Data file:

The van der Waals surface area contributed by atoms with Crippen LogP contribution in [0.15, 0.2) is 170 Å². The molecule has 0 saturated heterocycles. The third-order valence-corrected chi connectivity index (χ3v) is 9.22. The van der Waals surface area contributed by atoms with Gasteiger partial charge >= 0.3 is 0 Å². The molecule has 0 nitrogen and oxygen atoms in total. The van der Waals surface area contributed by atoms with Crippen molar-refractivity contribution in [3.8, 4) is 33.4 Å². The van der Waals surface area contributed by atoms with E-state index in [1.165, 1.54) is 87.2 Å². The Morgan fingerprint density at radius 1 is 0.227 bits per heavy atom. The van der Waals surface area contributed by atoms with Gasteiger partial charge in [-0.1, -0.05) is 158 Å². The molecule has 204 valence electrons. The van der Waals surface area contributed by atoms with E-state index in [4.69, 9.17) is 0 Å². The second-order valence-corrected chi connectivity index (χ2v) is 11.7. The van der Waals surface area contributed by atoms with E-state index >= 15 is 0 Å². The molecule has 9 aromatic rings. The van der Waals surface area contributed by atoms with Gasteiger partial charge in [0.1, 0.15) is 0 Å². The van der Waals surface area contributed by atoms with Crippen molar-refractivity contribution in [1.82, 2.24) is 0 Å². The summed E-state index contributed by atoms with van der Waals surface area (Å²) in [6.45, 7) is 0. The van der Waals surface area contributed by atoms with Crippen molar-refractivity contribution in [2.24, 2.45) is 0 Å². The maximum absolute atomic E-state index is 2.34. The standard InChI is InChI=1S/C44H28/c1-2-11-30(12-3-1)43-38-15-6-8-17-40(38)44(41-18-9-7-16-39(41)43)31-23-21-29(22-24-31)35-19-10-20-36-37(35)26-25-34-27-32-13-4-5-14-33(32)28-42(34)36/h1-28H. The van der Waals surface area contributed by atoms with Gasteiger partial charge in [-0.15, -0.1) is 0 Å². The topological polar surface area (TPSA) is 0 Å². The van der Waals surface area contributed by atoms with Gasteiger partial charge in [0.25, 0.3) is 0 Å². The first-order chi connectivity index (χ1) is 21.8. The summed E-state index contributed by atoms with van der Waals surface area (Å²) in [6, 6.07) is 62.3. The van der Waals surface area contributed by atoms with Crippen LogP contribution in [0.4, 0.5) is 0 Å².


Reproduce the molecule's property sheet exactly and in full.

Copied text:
The van der Waals surface area contributed by atoms with Crippen LogP contribution in [0.15, 0.2) is 170 Å². The molecule has 0 saturated heterocycles. The third-order valence-corrected chi connectivity index (χ3v) is 9.22. The van der Waals surface area contributed by atoms with Gasteiger partial charge >= 0.3 is 0 Å². The molecule has 0 nitrogen and oxygen atoms in total. The van der Waals surface area contributed by atoms with Crippen molar-refractivity contribution in [3.8, 4) is 33.4 Å². The van der Waals surface area contributed by atoms with E-state index in [1.165, 1.54) is 87.2 Å². The Morgan fingerprint density at radius 1 is 0.227 bits per heavy atom. The van der Waals surface area contributed by atoms with Gasteiger partial charge in [-0.1, -0.05) is 158 Å². The molecule has 204 valence electrons. The van der Waals surface area contributed by atoms with E-state index in [4.69, 9.17) is 0 Å². The second-order valence-corrected chi connectivity index (χ2v) is 11.7. The van der Waals surface area contributed by atoms with E-state index >= 15 is 0 Å². The molecule has 9 aromatic rings. The van der Waals surface area contributed by atoms with Gasteiger partial charge in [0.1, 0.15) is 0 Å². The van der Waals surface area contributed by atoms with Crippen molar-refractivity contribution in [1.82, 2.24) is 0 Å². The summed E-state index contributed by atoms with van der Waals surface area (Å²) in [6.45, 7) is 0. The van der Waals surface area contributed by atoms with Crippen molar-refractivity contribution in [2.24, 2.45) is 0 Å². The maximum absolute atomic E-state index is 2.34. The standard InChI is InChI=1S/C44H28/c1-2-11-30(12-3-1)43-38-15-6-8-17-40(38)44(41-18-9-7-16-39(41)43)31-23-21-29(22-24-31)35-19-10-20-36-37(35)26-25-34-27-32-13-4-5-14-33(32)28-42(34)36/h1-28H. The van der Waals surface area contributed by atoms with Gasteiger partial charge in [-0.15, -0.1) is 0 Å². The topological polar surface area (TPSA) is 0 Å². The van der Waals surface area contributed by atoms with Gasteiger partial charge in [0.25, 0.3) is 0 Å². The first-order chi connectivity index (χ1) is 21.8. The summed E-state index contributed by atoms with van der Waals surface area (Å²) in [6, 6.07) is 62.3. The van der Waals surface area contributed by atoms with Crippen LogP contribution in [0.4, 0.5) is 0 Å².